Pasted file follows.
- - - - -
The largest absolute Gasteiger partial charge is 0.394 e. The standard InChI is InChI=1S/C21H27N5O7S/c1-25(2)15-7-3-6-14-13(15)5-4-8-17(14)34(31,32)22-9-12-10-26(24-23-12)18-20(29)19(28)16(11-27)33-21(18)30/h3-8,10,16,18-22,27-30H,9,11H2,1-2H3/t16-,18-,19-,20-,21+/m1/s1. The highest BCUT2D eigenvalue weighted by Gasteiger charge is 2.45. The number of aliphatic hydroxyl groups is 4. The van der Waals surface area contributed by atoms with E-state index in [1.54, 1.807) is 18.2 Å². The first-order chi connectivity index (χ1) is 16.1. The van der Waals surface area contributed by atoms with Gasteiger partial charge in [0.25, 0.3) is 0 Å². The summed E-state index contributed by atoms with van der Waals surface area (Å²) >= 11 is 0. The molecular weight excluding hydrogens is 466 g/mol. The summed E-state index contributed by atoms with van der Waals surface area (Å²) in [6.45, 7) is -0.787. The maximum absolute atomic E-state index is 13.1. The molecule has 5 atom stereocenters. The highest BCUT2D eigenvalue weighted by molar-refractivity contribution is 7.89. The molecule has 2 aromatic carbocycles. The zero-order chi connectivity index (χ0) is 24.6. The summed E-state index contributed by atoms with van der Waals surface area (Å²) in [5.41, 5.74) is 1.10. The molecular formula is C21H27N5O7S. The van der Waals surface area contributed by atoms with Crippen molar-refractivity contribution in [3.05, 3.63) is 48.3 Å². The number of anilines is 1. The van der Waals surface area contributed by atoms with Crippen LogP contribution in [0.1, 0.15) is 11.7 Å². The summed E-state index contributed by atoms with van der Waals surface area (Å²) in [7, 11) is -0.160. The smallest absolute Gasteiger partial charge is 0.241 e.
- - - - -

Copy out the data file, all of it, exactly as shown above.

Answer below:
The largest absolute Gasteiger partial charge is 0.394 e. The standard InChI is InChI=1S/C21H27N5O7S/c1-25(2)15-7-3-6-14-13(15)5-4-8-17(14)34(31,32)22-9-12-10-26(24-23-12)18-20(29)19(28)16(11-27)33-21(18)30/h3-8,10,16,18-22,27-30H,9,11H2,1-2H3/t16-,18-,19-,20-,21+/m1/s1. The highest BCUT2D eigenvalue weighted by Gasteiger charge is 2.45. The number of aliphatic hydroxyl groups is 4. The van der Waals surface area contributed by atoms with E-state index in [1.54, 1.807) is 18.2 Å². The first-order chi connectivity index (χ1) is 16.1. The van der Waals surface area contributed by atoms with Gasteiger partial charge in [0.25, 0.3) is 0 Å². The summed E-state index contributed by atoms with van der Waals surface area (Å²) >= 11 is 0. The molecular weight excluding hydrogens is 466 g/mol. The summed E-state index contributed by atoms with van der Waals surface area (Å²) in [6.45, 7) is -0.787. The maximum absolute atomic E-state index is 13.1. The molecule has 5 atom stereocenters. The highest BCUT2D eigenvalue weighted by molar-refractivity contribution is 7.89. The molecule has 2 aromatic carbocycles. The zero-order chi connectivity index (χ0) is 24.6. The summed E-state index contributed by atoms with van der Waals surface area (Å²) in [5.41, 5.74) is 1.10. The molecular formula is C21H27N5O7S. The van der Waals surface area contributed by atoms with Crippen molar-refractivity contribution in [3.05, 3.63) is 48.3 Å². The number of anilines is 1. The van der Waals surface area contributed by atoms with Crippen LogP contribution in [0.1, 0.15) is 11.7 Å². The summed E-state index contributed by atoms with van der Waals surface area (Å²) in [7, 11) is -0.160. The smallest absolute Gasteiger partial charge is 0.241 e.